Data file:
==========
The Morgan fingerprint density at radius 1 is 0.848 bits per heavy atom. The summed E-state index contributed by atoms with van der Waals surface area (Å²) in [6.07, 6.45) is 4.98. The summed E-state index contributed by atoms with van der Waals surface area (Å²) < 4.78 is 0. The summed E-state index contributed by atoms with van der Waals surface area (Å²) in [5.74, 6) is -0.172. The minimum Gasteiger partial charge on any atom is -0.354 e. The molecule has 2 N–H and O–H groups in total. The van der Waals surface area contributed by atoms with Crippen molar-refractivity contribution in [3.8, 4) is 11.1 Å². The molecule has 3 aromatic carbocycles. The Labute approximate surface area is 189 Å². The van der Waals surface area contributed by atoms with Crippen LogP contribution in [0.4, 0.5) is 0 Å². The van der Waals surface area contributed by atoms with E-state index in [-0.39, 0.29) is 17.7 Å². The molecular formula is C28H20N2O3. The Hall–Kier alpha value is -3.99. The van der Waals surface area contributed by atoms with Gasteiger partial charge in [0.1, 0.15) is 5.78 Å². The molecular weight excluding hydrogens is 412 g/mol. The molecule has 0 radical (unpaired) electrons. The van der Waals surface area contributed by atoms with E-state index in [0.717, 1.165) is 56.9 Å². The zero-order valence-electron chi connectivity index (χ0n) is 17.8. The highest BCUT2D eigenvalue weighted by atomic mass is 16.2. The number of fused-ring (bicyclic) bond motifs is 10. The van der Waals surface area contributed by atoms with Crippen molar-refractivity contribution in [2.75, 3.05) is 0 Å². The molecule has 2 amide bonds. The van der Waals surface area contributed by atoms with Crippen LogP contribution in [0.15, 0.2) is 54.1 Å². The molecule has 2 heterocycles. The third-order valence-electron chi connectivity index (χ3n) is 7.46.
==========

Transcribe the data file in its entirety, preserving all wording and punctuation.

The Morgan fingerprint density at radius 1 is 0.848 bits per heavy atom. The summed E-state index contributed by atoms with van der Waals surface area (Å²) in [6.07, 6.45) is 4.98. The summed E-state index contributed by atoms with van der Waals surface area (Å²) < 4.78 is 0. The summed E-state index contributed by atoms with van der Waals surface area (Å²) in [5.74, 6) is -0.172. The minimum Gasteiger partial charge on any atom is -0.354 e. The molecule has 2 N–H and O–H groups in total. The van der Waals surface area contributed by atoms with Crippen molar-refractivity contribution in [3.8, 4) is 11.1 Å². The molecule has 3 aromatic carbocycles. The Labute approximate surface area is 189 Å². The van der Waals surface area contributed by atoms with Crippen LogP contribution in [0.4, 0.5) is 0 Å². The van der Waals surface area contributed by atoms with E-state index in [-0.39, 0.29) is 17.7 Å². The molecular formula is C28H20N2O3. The Hall–Kier alpha value is -3.99. The van der Waals surface area contributed by atoms with Gasteiger partial charge in [0.1, 0.15) is 5.78 Å². The molecular weight excluding hydrogens is 412 g/mol. The molecule has 0 radical (unpaired) electrons. The van der Waals surface area contributed by atoms with E-state index in [0.717, 1.165) is 56.9 Å². The zero-order valence-electron chi connectivity index (χ0n) is 17.8. The highest BCUT2D eigenvalue weighted by atomic mass is 16.2. The number of fused-ring (bicyclic) bond motifs is 10. The van der Waals surface area contributed by atoms with Crippen molar-refractivity contribution in [2.75, 3.05) is 0 Å². The molecule has 2 amide bonds. The van der Waals surface area contributed by atoms with Crippen LogP contribution in [0.15, 0.2) is 54.1 Å². The molecule has 2 heterocycles. The third-order valence-electron chi connectivity index (χ3n) is 7.46.